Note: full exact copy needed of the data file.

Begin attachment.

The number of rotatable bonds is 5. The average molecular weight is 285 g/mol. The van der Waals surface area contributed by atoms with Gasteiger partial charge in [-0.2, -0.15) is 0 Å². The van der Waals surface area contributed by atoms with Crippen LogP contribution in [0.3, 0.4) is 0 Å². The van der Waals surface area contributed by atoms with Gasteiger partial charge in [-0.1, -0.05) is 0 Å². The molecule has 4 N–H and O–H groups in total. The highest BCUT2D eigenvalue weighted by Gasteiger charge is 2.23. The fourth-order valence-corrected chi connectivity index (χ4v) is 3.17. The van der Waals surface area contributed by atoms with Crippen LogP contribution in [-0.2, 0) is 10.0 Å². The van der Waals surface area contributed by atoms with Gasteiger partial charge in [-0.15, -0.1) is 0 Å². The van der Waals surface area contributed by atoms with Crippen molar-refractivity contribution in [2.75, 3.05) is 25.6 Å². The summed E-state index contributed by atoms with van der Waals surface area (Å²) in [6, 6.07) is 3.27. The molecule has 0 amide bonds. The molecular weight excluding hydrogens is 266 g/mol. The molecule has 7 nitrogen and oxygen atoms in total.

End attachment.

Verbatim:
The number of rotatable bonds is 5. The average molecular weight is 285 g/mol. The van der Waals surface area contributed by atoms with Gasteiger partial charge in [-0.2, -0.15) is 0 Å². The van der Waals surface area contributed by atoms with Crippen LogP contribution in [0.3, 0.4) is 0 Å². The van der Waals surface area contributed by atoms with Gasteiger partial charge in [-0.1, -0.05) is 0 Å². The molecule has 4 N–H and O–H groups in total. The highest BCUT2D eigenvalue weighted by Gasteiger charge is 2.23. The fourth-order valence-corrected chi connectivity index (χ4v) is 3.17. The van der Waals surface area contributed by atoms with Crippen LogP contribution in [-0.2, 0) is 10.0 Å². The van der Waals surface area contributed by atoms with Gasteiger partial charge in [-0.15, -0.1) is 0 Å². The van der Waals surface area contributed by atoms with Crippen molar-refractivity contribution in [2.75, 3.05) is 25.6 Å². The summed E-state index contributed by atoms with van der Waals surface area (Å²) in [6, 6.07) is 3.27. The molecule has 0 amide bonds. The molecular weight excluding hydrogens is 266 g/mol. The molecule has 7 nitrogen and oxygen atoms in total.